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By Darryl Stewart

The Coward’s Cop Out

One of your staff is testing your authority.  They know the rules, they know they are breaking them, and you both know that they are testing you.  They are messing with your program and setting a bad example.

Here are some cowardly ways to try and address this situation:

Don't punish the group for one person's actions.
Don’t punish the group for one person’s actions.
  • Communicate with your whole team about the issue. “I have noticed that certain people in this group have not been following the rules.  This needs to stop or else…”
  • Create a new procedure or rule for everyone to make it more difficult for the person to continue their offending actions. “From now on each of you will have to log each time that X happens and document your actions in response…”

We have all seen other leaders take the actions above, actions that amount to a group punishment and a coward’s cop out of dealing with the problem employee.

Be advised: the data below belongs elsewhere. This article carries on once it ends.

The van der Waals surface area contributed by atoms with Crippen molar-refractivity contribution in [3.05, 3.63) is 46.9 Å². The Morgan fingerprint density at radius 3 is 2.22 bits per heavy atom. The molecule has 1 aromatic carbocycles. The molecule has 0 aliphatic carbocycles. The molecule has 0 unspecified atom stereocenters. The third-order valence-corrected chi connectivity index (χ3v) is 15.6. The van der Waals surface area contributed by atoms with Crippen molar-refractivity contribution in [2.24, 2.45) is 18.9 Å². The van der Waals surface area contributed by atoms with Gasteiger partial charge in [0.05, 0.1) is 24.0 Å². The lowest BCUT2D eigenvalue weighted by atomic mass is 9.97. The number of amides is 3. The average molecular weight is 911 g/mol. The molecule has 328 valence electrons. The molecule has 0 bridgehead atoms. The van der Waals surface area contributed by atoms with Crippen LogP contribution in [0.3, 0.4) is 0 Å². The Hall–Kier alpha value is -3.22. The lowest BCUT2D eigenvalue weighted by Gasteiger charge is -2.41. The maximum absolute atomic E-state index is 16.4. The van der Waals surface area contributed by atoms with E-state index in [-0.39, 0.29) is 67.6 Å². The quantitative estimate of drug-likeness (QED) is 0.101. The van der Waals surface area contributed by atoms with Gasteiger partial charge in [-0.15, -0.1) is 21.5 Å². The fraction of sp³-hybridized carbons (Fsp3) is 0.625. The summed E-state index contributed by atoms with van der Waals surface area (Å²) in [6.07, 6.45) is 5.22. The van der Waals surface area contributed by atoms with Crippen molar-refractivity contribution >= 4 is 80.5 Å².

Good leaders deal with the person individually, in private.  They explain to the person what exactly they are doing that is unacceptable.  They test the person’s understanding of the issue by asking open ended questions.  “What will you do the next time X happens? Why will you handle it that way?  What if you are pressed for time?”

Good leaders make sure the person fully understands the issue and has the capability to comply with the required behavior.  They are patient in their approach and fair in the application of their authority.

In the end, if the person keeps pushing the limits, good leaders sanction the individual employee, not the entire team.

…And good organizations support their good leaders in this process.

IBEX Payroll extends our profound respect and immeasurable gratitude to all the ancestors and keepers of the land on whose traditional territories our work takes place. We acknowledge that we are on Treaty 1 territory, the traditional gathering place of the Anishinaabe, Cree, Oji-Cree, Dakota and Dene people and the traditional homeland of the Métis people. This land is sacred, historical, and significant. 

Every time we acknowledge this truth, we have an invitation and an opportunity to reflect on the wrongs of the past, what we do in the present, and what we can do to continually honour the people whose lands and water we benefit from today. 

This statement only acts as a first step in honouring the land we reside on and its peoples, and must be paired with education, understanding and informed action.